Wild Words . . . Photos & Fine Art

Co-creating by heart with sandy cathcart through writers helps and art info, focusing on all things wild.

Saturday, June 17, 2006

Putting Down the Giants—Part IV

Awwwwww…talk about putting down the giants! I just e-mailed the first nine chapters of Wild Women to my agent. It feels so incredibly good to be accomplishing something.


Today’s word from Steve Hopkins (a message he gave at a recent artist retreat) is truly an exciting one. We’ll pick up with his fourth point—Are you a hacker? Or a professional?

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Fourthly, Never assume that what worked for somebody else will work for you.

Saul gave David his armor, but it didn’t fit. It worked for Saul, but it didn’t work for David.

The point is, David did it the way God asked HIM to do it, and it’s the same for us. God created you in a unique way, and that means that God has given you a talent unique from everyone else. You will always be defeated if you approach your craft trying to duplicate what works for someone else.



I love the story my artist brother, Chris Hopkins, tells of when he was a student at Art Center. A teacher gave a very simple assignment to go home and paint a map of California.

Art Center was a very competitive school. When given a new technique, the students would work hard to master it. So, when the students returned the following week, they handed the teacher their assignments. The students obviously labored to make the perfect map. Some had drawn it to perfect scale. Others used color to highlight mountains from the valleys. They were beautiful, but the teacher looked at them and said, “Crap…crap.”

He came to one that Rand McNally would have loved to publish and asked, “Who did this?”

One girl in the back said, “I did.”

He wadded it up into a ball and threw it out the window!

Students were weeping.

The teacher then stopped and came to the piece my brother did, which was looking at LA from a tempestuous ocean after an earthquake. In the ocean were some of the symbols of LA—the Capital Records building, the Hollywood sign. And where Hollywood Boulevard ran, it was renamed Hollywood Fiord, Mulholland Beach. And there were portions of the highway in the ocean.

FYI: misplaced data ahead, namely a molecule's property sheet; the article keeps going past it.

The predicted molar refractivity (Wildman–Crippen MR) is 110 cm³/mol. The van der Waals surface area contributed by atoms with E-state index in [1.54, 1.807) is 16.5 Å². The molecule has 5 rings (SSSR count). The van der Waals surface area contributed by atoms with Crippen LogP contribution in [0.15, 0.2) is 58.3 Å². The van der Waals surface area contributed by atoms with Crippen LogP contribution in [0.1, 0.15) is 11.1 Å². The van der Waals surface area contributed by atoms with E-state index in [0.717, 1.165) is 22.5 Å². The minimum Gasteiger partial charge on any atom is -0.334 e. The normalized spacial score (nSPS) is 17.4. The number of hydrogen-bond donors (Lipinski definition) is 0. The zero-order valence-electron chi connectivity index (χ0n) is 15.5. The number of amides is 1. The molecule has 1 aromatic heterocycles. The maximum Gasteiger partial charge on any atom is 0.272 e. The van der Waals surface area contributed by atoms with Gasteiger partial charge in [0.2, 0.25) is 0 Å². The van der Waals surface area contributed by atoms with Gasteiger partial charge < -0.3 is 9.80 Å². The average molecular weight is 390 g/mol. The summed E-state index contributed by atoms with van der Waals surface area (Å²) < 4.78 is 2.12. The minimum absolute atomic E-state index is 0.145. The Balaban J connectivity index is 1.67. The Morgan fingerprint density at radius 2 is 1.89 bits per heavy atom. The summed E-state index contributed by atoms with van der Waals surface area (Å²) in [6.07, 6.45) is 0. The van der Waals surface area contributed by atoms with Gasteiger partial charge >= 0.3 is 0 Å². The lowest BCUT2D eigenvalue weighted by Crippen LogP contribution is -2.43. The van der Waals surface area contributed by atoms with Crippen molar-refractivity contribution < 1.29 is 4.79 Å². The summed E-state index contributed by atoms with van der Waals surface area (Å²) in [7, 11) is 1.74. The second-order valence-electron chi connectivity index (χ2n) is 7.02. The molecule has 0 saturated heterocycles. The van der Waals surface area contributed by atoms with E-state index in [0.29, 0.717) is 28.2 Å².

The teacher asked, “Who did this?”

Chris said, “I did.”

And the instructor said, “This is genius. This is what I was looking for.”

Do you know the difference between a hack and a professional?

A hack is one who sits down to work and doesn’t ask what’s in his heart to paint or write, but what the market is looking for.

The hack condescends to his audience and he thinks himself superior to them when the truth is he is scared to death of being authentic in front of them, of writing or painting, or composing what he really feels or believes. He’s afraid it won’t sell, so he anticipates what the market wants and then gives it to them.

Now, there is nothing wrong with taking money or making a living by your craft. Chris is like a subcontractor on a construction job. Where a contractor will hire framers and plumbers to complete a house, art directors hire Chris because he is a journeyman artist.

But Chris reserves a piece of himself that is just his. It is sacred and in the creative world no one has access to it but him. It is there that he does what God has gifted and instructed him to do, to paint and create what the Spirit tells him.

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Wow! See what I mean? And there’s still more of Steve’s message to come in next week.

Are you a hacker or a professional?

Are you fighting your battles suited in clothes and with weapons that fit? Or are you trying to use someone else’s armor that’s more a cumbrance than a help?

Boy! That was a timely word for me.